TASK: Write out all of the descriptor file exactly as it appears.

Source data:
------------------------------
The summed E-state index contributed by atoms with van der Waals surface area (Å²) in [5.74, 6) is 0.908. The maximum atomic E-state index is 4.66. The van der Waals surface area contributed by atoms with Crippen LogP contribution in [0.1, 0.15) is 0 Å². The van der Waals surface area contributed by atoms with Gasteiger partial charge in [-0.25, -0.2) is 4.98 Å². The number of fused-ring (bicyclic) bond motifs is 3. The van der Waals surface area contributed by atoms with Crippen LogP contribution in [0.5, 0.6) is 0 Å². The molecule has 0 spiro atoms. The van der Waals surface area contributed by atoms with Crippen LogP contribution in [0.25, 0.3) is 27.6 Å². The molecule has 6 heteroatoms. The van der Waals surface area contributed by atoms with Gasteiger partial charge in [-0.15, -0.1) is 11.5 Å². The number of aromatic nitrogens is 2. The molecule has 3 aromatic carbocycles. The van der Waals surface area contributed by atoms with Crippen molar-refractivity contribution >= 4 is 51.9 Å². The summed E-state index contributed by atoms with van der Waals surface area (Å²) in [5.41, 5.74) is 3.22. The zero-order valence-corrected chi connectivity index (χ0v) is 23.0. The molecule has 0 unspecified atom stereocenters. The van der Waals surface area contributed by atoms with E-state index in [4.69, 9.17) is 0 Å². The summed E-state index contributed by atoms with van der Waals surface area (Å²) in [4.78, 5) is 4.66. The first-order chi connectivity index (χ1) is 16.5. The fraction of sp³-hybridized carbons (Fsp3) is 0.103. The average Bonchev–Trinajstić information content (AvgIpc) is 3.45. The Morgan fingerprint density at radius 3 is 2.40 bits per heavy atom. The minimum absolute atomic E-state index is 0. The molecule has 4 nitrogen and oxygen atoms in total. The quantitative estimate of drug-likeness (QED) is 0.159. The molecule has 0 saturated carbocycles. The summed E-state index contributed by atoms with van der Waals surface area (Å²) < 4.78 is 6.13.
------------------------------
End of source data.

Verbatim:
The summed E-state index contributed by atoms with van der Waals surface area (Å²) in [5.74, 6) is 0.908. The maximum atomic E-state index is 4.66. The van der Waals surface area contributed by atoms with Crippen LogP contribution in [0.1, 0.15) is 0 Å². The van der Waals surface area contributed by atoms with Gasteiger partial charge in [-0.25, -0.2) is 4.98 Å². The number of fused-ring (bicyclic) bond motifs is 3. The van der Waals surface area contributed by atoms with Crippen LogP contribution in [0.5, 0.6) is 0 Å². The molecule has 0 spiro atoms. The van der Waals surface area contributed by atoms with Crippen LogP contribution in [0.25, 0.3) is 27.6 Å². The molecule has 6 heteroatoms. The van der Waals surface area contributed by atoms with Gasteiger partial charge in [-0.15, -0.1) is 11.5 Å². The number of aromatic nitrogens is 2. The molecule has 3 aromatic carbocycles. The van der Waals surface area contributed by atoms with Crippen molar-refractivity contribution >= 4 is 51.9 Å². The summed E-state index contributed by atoms with van der Waals surface area (Å²) in [5.41, 5.74) is 3.22. The zero-order valence-corrected chi connectivity index (χ0v) is 23.0. The molecule has 0 unspecified atom stereocenters. The van der Waals surface area contributed by atoms with E-state index in [4.69, 9.17) is 0 Å². The summed E-state index contributed by atoms with van der Waals surface area (Å²) in [4.78, 5) is 4.66. The first-order chi connectivity index (χ1) is 16.5. The fraction of sp³-hybridized carbons (Fsp3) is 0.103. The average Bonchev–Trinajstić information content (AvgIpc) is 3.45. The Morgan fingerprint density at radius 3 is 2.40 bits per heavy atom. The minimum absolute atomic E-state index is 0. The molecule has 4 nitrogen and oxygen atoms in total. The quantitative estimate of drug-likeness (QED) is 0.159. The molecule has 0 saturated carbocycles. The summed E-state index contributed by atoms with van der Waals surface area (Å²) < 4.78 is 6.13.